Gaiden is a mishmash of these non-sequiturs and obscure references. It's like the movie Airplane: it doesn't matter if a joke falls flat or a reference is missed, as there are another 50 waiting a few seconds down the line. One memorable sequence has Barkley and party searching a sugar mine for a legendary monster, avoiding the walls lest they succumb to diabetes. At the end, they reach their quarry: the Diabeastie. This legendary, minotaur-like monster, is a clump of sugar with a giant punching fist, drawn in something similar to MS Paint. Before he attacks, he grumbles “Sugar SuGar SUGar sugaR.” Shortly after defeating him, Barkley finds Wilford Brimley, campaigner for diabetes care and face of the disease in the US, hooked up to a machine that allows him to absorb the diabetes of anyone else and make it his own, like a sugar-based sin eater.
"It doesn't matter if a joke falls flat or a reference is missed, as there are another 50 waiting a few seconds down the line."
Eric's favourite part of the game is just as surreal, taking place in a sewer system inhabited by poetry-obsessed people in animal costumes. “Early on, this weird furry guy gives you a turkey feather. Barkley doesn't really like it and he doesn't really want it, but takes it anyway. Later on he gives it to another character, Juwanna Mann [named after the main character in the 2002 movie of the same name where a male basketball player impersonates a woman after being banned from his own team - Terrible Film Ed], and says it's a treasured heirloom from his dead wife when really he's just trying to get rid of it.” Brian's favourite bit is a line uttered by Barkley after he helps convince the ghost of a janitor in the basketball manufacturer Spalding's building that he's been dead for years: “I believe ghosts are like dogs and they just sort of do things arbitrarily.”
These bizarre scenarios came from conversations the two would have. “Brian and I would spend three weeks talking about an area,” Eric says, explaining the development process. “We'd talk about what we wanted to do with the area, or what we found funny, or just bizarre observations we had about videogames or the RPG Maker community. Then we would do this mad rush, like two or three days total, making the area.”
“Eric and I would send the RPG Maker project file back and forth to each other and do work on it,” Brian adds. “And Jesse Ceranowicz would actually start the whole porting process to Game Maker.”
Did they have to research some of the more specific references? Eric: “No, pretty much everything in the game had been in our heads for I don't know how long. Like, the Ecto Cooler [a healing item players can buy in the game] is a real drink. It was a licensed Ghostbusters juice box drink for little kids, and I really liked it when I was little so it's in the game.”
Tales of Game's' triumph with Barkley, Shut Up and Jam: Gaiden was to turn this jumble of references and in-jokes into something funny for outsiders. Their game is deliberately easy, so that players can absorb the jokes and keep going, with none of the grind of the classic JRPGs being riffed on. In fact, it was grind that inspired one of the game's strangest jokes, as Brian recalls.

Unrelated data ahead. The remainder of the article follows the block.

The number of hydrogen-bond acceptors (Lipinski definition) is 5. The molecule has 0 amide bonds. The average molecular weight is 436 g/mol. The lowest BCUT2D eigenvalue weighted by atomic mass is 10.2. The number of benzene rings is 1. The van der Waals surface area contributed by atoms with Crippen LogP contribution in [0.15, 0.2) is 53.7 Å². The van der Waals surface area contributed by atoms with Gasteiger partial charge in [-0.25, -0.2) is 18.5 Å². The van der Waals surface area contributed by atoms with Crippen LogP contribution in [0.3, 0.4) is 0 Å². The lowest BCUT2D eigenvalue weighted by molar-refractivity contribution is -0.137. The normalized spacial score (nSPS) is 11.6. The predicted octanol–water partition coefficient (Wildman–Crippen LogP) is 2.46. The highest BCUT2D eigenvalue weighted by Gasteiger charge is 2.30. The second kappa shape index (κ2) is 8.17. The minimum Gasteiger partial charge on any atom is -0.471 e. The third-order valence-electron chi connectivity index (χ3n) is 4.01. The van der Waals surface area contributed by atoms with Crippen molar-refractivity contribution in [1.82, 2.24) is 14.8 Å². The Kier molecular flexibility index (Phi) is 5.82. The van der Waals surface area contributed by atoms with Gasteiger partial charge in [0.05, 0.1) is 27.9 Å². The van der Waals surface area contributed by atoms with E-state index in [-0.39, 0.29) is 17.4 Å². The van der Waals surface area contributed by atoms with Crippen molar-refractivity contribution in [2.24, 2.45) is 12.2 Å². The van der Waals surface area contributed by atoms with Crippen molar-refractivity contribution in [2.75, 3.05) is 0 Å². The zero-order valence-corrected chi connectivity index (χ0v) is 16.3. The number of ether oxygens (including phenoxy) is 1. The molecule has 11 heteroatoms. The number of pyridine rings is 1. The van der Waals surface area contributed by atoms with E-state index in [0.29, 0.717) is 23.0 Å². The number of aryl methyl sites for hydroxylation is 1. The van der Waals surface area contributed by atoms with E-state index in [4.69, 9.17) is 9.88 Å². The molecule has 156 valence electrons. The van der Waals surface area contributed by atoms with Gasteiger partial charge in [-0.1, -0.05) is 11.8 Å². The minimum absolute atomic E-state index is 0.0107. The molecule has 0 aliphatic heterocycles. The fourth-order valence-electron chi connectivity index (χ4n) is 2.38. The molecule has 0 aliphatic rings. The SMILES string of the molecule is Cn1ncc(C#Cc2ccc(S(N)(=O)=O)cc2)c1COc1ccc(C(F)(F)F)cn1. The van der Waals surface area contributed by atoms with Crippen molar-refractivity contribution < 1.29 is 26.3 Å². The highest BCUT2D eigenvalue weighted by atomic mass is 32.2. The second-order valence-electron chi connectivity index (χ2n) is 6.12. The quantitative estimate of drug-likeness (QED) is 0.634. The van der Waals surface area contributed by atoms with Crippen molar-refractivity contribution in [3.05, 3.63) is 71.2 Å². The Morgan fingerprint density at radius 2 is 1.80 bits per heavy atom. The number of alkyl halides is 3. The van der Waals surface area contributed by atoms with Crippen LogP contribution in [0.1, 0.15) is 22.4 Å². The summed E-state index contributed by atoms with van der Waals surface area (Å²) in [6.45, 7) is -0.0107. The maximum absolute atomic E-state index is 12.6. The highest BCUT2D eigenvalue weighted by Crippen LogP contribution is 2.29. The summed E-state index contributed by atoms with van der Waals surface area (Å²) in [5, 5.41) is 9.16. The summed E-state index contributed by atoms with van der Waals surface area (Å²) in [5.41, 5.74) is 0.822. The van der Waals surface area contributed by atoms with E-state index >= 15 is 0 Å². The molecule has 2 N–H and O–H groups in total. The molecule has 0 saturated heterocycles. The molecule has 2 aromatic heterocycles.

"The game is deliberately easy, so that players can absorb the jokes and keep going."
“When my brother [Liam 'Billy' Raum, producer for Tales of Game's] and I were younger, we ran into this game called The Pagemaster, based on a Macaulay Culkin movie. We played the whole thing, we beat it, we got to the end and it said, 'Congratulations! Next time get all four library cards.' And I was really pissed about that, especially when I eventually found all four library cards and it just said 'Congratulations! You're the true Pagemaster.' I'd spent hours and hours of my life going through this crappy game for four little library cards that are all hidden behind objects, and it was just the biggest letdown in the world. So I made it a point to put that in the game.”
At the very end of Barkley, Shut Up and Jam: Gaiden, the same antennae that let you save your game give you a pop quiz on niche Japanese RPGs. Getting all the questions right rewards you with a picture of a library card and the words 'You didn't get all the library cards.'(opens in new tab)
Brian is gleeful: “The crushing disappointment of not getting all the library cards... I wanted every other game player to experience that.”
"The team launched a Kickstarter to fund the sequel. They made $35,000 in one night."
Barkley may be full of jokes, but it's not a joke game. Tales of Game's teased a sequel in the end credits, fantastically christened The Magical Realms of Tír na nÓg: Escape from Necron 7 – Revenge of Cuchulainn: The Official Game of the Movie – Chapter 2 of the Hoopz Barkley SaGa. In 2012, four years after Barkley, Shut Up and Jam: Gaiden was released, the development team launched a Kickstarter page to fund that sequel. They set a target of $35,000, to be gathered over 30 days. Both Eric and Brian fully expected the process to take that long.
They made $35,000 in one night. At the time of writing, they'd made more than double that sum: such a high number that, thanks to some of Kickstarter's more creative stretch goals, all Tales of Game's employees now 'must wear pants'.
Eric was shocked by the positive reaction. “I knew that lots of people had played the game before, but I didn't think that the response would be this quick and this huge. We truly, truly appreciate and are very grateful for the response that we've gotten because it's just incredible.”